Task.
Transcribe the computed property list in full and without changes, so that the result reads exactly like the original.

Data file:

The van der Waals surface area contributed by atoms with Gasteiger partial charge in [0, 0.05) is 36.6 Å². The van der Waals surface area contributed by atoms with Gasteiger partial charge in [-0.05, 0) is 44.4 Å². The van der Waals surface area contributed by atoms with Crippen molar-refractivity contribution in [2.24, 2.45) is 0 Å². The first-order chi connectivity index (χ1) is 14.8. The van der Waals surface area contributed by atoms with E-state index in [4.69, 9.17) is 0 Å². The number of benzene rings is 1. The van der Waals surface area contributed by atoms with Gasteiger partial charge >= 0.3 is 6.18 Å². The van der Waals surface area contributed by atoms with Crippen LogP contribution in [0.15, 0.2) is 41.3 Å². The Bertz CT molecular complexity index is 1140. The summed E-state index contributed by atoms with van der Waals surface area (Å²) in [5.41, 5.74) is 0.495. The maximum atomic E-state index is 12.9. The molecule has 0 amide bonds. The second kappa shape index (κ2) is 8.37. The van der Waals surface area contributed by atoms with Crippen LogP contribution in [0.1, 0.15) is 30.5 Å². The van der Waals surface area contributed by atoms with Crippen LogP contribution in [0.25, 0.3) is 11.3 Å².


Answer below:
The van der Waals surface area contributed by atoms with Gasteiger partial charge in [0, 0.05) is 36.6 Å². The van der Waals surface area contributed by atoms with Gasteiger partial charge in [-0.05, 0) is 44.4 Å². The van der Waals surface area contributed by atoms with Crippen molar-refractivity contribution in [2.24, 2.45) is 0 Å². The first-order chi connectivity index (χ1) is 14.8. The van der Waals surface area contributed by atoms with E-state index in [4.69, 9.17) is 0 Å². The number of benzene rings is 1. The van der Waals surface area contributed by atoms with Gasteiger partial charge >= 0.3 is 6.18 Å². The van der Waals surface area contributed by atoms with Crippen LogP contribution in [0.15, 0.2) is 41.3 Å². The Bertz CT molecular complexity index is 1140. The summed E-state index contributed by atoms with van der Waals surface area (Å²) in [5.41, 5.74) is 0.495. The maximum atomic E-state index is 12.9. The molecule has 0 amide bonds. The second kappa shape index (κ2) is 8.37. The van der Waals surface area contributed by atoms with Crippen LogP contribution in [0.1, 0.15) is 30.5 Å². The van der Waals surface area contributed by atoms with Crippen LogP contribution in [0.25, 0.3) is 11.3 Å².